Fewer Apprehensions Seen at U.S.-Mexico Border The National Guard force that President Bush called up to help secure the U.S.-Mexico border is now fully in place or in training. But even before the troops arrived, the Border Patrol reports that the number of apprehensions of illegal border crossers for July is down from last July's count.
NPR logo

Fewer Apprehensions Seen at U.S.-Mexico Border

  • Download
  • <iframe src="https://www.npr.org/player/embed/5613164/5613165" width="100%" height="290" frameborder="0" scrolling="no" title="NPR embedded audio player">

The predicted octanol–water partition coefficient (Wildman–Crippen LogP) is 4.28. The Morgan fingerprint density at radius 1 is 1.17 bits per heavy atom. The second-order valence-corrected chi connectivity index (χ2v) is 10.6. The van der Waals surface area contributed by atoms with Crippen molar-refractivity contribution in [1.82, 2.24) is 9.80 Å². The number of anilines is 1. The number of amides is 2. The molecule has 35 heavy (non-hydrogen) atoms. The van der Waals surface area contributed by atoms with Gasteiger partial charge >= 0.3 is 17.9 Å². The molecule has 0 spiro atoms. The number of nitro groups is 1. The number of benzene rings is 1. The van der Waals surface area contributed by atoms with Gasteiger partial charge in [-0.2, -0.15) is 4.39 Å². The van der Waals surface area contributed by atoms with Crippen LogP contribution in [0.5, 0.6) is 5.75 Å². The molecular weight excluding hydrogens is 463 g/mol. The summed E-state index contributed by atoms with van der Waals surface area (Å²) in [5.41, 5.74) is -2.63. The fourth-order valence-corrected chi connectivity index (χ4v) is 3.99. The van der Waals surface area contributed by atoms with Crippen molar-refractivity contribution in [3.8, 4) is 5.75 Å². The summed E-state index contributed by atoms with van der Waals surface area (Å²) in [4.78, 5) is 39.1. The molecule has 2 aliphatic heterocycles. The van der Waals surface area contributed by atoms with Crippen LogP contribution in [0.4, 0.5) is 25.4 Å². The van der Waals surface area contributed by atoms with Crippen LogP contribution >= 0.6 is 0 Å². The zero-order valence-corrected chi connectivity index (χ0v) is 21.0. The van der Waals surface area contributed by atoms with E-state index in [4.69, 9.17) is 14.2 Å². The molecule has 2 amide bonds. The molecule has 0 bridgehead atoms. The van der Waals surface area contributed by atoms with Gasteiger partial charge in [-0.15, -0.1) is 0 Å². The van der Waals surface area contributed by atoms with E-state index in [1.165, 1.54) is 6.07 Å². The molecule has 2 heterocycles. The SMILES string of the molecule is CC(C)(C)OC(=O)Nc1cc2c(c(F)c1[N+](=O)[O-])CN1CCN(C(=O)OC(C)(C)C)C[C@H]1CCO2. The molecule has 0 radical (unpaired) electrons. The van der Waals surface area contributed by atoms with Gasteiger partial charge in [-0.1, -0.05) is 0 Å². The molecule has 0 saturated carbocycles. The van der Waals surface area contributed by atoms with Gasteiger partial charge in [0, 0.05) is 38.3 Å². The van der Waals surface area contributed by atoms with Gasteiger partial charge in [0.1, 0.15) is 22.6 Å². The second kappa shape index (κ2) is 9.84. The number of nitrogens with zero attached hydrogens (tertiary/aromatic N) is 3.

• Transcript
Fewer Apprehensions Seen at U.S.-Mexico Border

Fewer Apprehensions Seen at U.S.-Mexico Border

Fewer Apprehensions Seen at U.S.-Mexico Border

  • Download
  • <iframe src="https://www.npr.org/player/embed/5613164/5613165" width="100%" height="290" frameborder="0" scrolling="no" title="NPR embedded audio player">
  • Transcript

A group of National Guard soldiers from Virginia watches for illegal crossers on a hill about 100 yards from the border near Nogales. Ariz. The troops are at the border to deter crossers and report them to the Border Patrol. Ted Robbins, NPR hide caption

toggle caption
Ted Robbins, NPR

The National Guard force that President Bush called up to help secure the U.S.-Mexico border is now been fully deployed or in training. But even before those troops arrived, the Border Patrol reports that the number of apprehensions of illegal border crossers this July was down from last July's arrest count.